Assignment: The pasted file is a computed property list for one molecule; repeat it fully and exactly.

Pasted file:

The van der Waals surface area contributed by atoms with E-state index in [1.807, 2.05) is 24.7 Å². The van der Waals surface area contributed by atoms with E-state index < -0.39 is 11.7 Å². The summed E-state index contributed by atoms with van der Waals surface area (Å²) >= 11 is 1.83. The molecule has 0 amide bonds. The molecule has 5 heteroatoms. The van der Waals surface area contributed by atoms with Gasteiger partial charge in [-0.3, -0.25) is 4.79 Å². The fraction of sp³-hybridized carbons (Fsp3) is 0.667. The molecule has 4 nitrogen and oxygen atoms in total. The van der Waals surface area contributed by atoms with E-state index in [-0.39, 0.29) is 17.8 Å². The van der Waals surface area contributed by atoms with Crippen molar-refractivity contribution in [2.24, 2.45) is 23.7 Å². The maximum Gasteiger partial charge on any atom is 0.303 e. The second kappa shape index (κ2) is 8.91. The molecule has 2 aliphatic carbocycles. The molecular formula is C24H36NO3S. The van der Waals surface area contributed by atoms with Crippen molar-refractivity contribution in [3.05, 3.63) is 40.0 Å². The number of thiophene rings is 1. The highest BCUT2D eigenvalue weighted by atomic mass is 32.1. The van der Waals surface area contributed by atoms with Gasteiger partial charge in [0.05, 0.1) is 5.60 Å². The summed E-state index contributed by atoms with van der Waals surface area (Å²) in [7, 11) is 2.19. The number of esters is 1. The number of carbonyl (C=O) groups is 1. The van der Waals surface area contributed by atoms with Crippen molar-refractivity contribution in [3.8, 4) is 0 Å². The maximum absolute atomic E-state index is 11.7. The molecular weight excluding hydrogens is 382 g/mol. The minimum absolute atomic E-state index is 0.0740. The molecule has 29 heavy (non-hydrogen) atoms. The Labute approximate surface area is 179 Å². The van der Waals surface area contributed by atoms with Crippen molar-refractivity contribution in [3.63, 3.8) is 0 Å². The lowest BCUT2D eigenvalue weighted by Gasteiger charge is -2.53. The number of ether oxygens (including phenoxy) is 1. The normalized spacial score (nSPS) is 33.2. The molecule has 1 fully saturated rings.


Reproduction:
The van der Waals surface area contributed by atoms with E-state index in [1.807, 2.05) is 24.7 Å². The van der Waals surface area contributed by atoms with E-state index < -0.39 is 11.7 Å². The summed E-state index contributed by atoms with van der Waals surface area (Å²) >= 11 is 1.83. The molecule has 0 amide bonds. The molecule has 5 heteroatoms. The van der Waals surface area contributed by atoms with Gasteiger partial charge in [-0.3, -0.25) is 4.79 Å². The fraction of sp³-hybridized carbons (Fsp3) is 0.667. The molecule has 4 nitrogen and oxygen atoms in total. The van der Waals surface area contributed by atoms with E-state index in [-0.39, 0.29) is 17.8 Å². The van der Waals surface area contributed by atoms with Crippen molar-refractivity contribution in [2.24, 2.45) is 23.7 Å². The maximum Gasteiger partial charge on any atom is 0.303 e. The second kappa shape index (κ2) is 8.91. The molecule has 2 aliphatic carbocycles. The molecular formula is C24H36NO3S. The van der Waals surface area contributed by atoms with Crippen molar-refractivity contribution in [3.05, 3.63) is 40.0 Å². The number of thiophene rings is 1. The highest BCUT2D eigenvalue weighted by atomic mass is 32.1. The van der Waals surface area contributed by atoms with Gasteiger partial charge in [0.05, 0.1) is 5.60 Å². The summed E-state index contributed by atoms with van der Waals surface area (Å²) in [7, 11) is 2.19. The number of esters is 1. The number of carbonyl (C=O) groups is 1. The van der Waals surface area contributed by atoms with Crippen molar-refractivity contribution in [3.8, 4) is 0 Å². The maximum absolute atomic E-state index is 11.7. The molecular weight excluding hydrogens is 382 g/mol. The minimum absolute atomic E-state index is 0.0740. The molecule has 29 heavy (non-hydrogen) atoms. The Labute approximate surface area is 179 Å². The van der Waals surface area contributed by atoms with Crippen molar-refractivity contribution in [3.63, 3.8) is 0 Å². The lowest BCUT2D eigenvalue weighted by Gasteiger charge is -2.53. The number of ether oxygens (including phenoxy) is 1. The normalized spacial score (nSPS) is 33.2. The molecule has 1 fully saturated rings.